Joyce does do a few interesting things here.  For one, he never tells the reader what to think or believe, which adds genuine tension to the plot.  He also does a good job in using Peter's family life as an entry point for the story.  His son Jack plays an important role as a kind of reader/writer surrogate, and by making Peter a farrier who lives in a cottage, Joyce gets extra mileage in his concept of the modern fairy tale.  Most importantly, he makes a sort of beautiful and unsaid claim at the end about what the passage of time does to the ones we love.  Every body changes, and if you don't see someone for a long period of time, even a lover or child or friend can become a complete stranger.  Strangely enough, I think Joyce could have used the idea of a changling - a creature taking the place of a real person, also related to fairy legend - to a larger degree.  He makes the point quite well, but the book's ending left me feeling a little unsure of what just happened.  I wanted more closure, and I can't decide if Joyce should have given it to us or not. 

This book is so close to being really good and original, but it never quites get there.  Joyce uses too many points-of-view, too many voices to get his story across.  And by making Tara so mysterious, he makes her a bit annoying as a character.  We can't know her because to know her would be to figure her out, and the story won't let that happen.  I think the things Joyce does well - the domestic stuff, the theme of loved ones changing over time, etc - he does really well.  I just wish the book had felt a little more substantial by the end.  I think I've had my fill of fairies for awhile. 

Wednesday, August 8, 2012

This Week in Trashy Reads 2012 #7

Trashy Read 2012 #7: Practice Makes Perfect, by Julie James

I’ve been watching a lot of TV shows about lawyers lately, so it only makes sense that I would choose to read a Julie James book as my next romance.  James was a lawyer before she began writing screenplays and novels, and almost all of her books feature lawyers (and the one book that doesn’t feature a lawyer protagonist, A Lot Like Love, still revolves around a legal case).  James has gotten a lot of love in the contemporary romance world for writing books that feature adults with real jobs and actual common sense.  Also, she’s great at banter.  Her characters always act as if they’ve stepped right off a screen, walking and talking and trading insults and innuendos with one another.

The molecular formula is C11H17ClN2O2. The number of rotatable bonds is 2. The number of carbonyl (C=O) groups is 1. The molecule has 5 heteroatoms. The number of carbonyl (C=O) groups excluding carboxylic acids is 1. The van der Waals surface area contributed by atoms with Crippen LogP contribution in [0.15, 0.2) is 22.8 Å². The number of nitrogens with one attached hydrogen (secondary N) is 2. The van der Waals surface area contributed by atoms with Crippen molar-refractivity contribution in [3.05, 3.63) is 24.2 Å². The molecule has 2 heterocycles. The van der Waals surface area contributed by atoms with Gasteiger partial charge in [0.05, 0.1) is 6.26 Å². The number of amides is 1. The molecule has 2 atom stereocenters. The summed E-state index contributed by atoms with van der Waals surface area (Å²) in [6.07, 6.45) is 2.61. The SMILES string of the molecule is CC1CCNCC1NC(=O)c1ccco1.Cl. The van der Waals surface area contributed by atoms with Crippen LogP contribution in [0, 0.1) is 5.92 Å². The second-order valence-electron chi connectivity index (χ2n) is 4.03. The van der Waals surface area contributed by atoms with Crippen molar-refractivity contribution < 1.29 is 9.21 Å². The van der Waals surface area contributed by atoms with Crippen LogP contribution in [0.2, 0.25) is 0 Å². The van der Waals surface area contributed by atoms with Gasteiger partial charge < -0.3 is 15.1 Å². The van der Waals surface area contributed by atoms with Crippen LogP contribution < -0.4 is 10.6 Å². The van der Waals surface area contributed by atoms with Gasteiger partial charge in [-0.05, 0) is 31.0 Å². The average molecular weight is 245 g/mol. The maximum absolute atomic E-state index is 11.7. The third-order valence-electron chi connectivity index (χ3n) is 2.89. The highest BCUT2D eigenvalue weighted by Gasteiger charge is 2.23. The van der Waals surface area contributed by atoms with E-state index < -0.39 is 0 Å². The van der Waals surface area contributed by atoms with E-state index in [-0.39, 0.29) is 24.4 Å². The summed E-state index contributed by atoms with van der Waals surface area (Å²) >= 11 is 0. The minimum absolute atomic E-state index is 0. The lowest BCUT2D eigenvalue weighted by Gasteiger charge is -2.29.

Practice Makes Perfect was James’s second novel, one that I hadn’t previously gotten around to reading.  It features that much-beloved trope of the relationship that begins with hate and ends with true love.  Payton and J.D. both work at a big-deal Chicago law firm, and both of them expect to make partner within the next few weeks.  Despite working together for eight years, they strongly dislike one another, constantly bickering out of ear’s reach of their coworkers.  Then they find out that the firm has decided to only make one of them partner, despite pairing them up together in order to win over a major new client.  Obviously, this means Payton and J.D. become even more competitive, which is inconvenient in light of the fact they are both gaining more respect for each other. 

I liked Practice Makes Perfect quite a bit.  It’s funny and breezy, and the central plot of the partnership is an actual conflict that doesn’t seem designed solely to keep our couple apart for a few more pages.  You can actually imagine that this is the kind of thing that would be detrimental to a burgeoning relationship, one that the characters genuinely care about.  Once again, James has created characters who have a real problem that they try to solve in both a professionally- and emotionally-sound way.  Yes, there is a great deal of reader wish-fulfillment happening here (these characters are smart, attractive, have good jobs, and are absolutely loaded), but the story isn’t designed to be anything more than breezy summer fare anyway.  And that’s exactly what it was for me. 

Monday, August 6, 2012

Poetry Round-Up

Books Reviewed: The Trees The Trees, by Heather Christle; Thin Kimono, by Michael Earl Craig; I [Heart] Your Fate, by Anthony McCann
I read so much poetry these days that I can't possibly blog about each book. So every once in a while, I do these round-ups to let you know what I've been reading lately. Here are three books I've read in the last couple weeks: